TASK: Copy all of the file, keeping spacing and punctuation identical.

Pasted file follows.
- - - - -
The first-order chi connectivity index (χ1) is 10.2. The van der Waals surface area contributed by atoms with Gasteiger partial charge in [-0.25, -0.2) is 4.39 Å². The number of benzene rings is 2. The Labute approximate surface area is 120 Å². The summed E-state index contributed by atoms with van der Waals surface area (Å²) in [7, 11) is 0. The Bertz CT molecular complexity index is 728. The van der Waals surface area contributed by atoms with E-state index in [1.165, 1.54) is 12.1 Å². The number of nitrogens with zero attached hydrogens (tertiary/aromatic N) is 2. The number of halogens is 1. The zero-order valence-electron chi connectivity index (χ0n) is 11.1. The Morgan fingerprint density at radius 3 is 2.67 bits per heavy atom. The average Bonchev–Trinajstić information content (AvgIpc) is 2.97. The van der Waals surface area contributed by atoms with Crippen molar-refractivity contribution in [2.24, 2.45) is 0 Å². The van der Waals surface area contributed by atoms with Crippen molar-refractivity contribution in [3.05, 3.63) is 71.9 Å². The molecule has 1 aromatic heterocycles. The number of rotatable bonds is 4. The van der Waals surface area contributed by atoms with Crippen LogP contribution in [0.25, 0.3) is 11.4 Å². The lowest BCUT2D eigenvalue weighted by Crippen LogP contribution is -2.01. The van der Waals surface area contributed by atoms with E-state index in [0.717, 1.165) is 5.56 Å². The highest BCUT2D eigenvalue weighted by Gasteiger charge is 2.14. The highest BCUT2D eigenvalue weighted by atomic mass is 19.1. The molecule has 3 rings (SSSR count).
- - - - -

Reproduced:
The first-order chi connectivity index (χ1) is 10.2. The van der Waals surface area contributed by atoms with Gasteiger partial charge in [-0.25, -0.2) is 4.39 Å². The number of benzene rings is 2. The Labute approximate surface area is 120 Å². The summed E-state index contributed by atoms with van der Waals surface area (Å²) in [7, 11) is 0. The Bertz CT molecular complexity index is 728. The van der Waals surface area contributed by atoms with E-state index in [1.165, 1.54) is 12.1 Å². The number of nitrogens with zero attached hydrogens (tertiary/aromatic N) is 2. The number of halogens is 1. The zero-order valence-electron chi connectivity index (χ0n) is 11.1. The Morgan fingerprint density at radius 3 is 2.67 bits per heavy atom. The average Bonchev–Trinajstić information content (AvgIpc) is 2.97. The van der Waals surface area contributed by atoms with Crippen molar-refractivity contribution in [2.24, 2.45) is 0 Å². The van der Waals surface area contributed by atoms with Crippen molar-refractivity contribution in [3.05, 3.63) is 71.9 Å². The molecule has 1 aromatic heterocycles. The number of rotatable bonds is 4. The van der Waals surface area contributed by atoms with Crippen LogP contribution in [0.25, 0.3) is 11.4 Å². The lowest BCUT2D eigenvalue weighted by Crippen LogP contribution is -2.01. The van der Waals surface area contributed by atoms with E-state index in [0.717, 1.165) is 5.56 Å². The highest BCUT2D eigenvalue weighted by Gasteiger charge is 2.14. The highest BCUT2D eigenvalue weighted by atomic mass is 19.1. The molecule has 3 rings (SSSR count).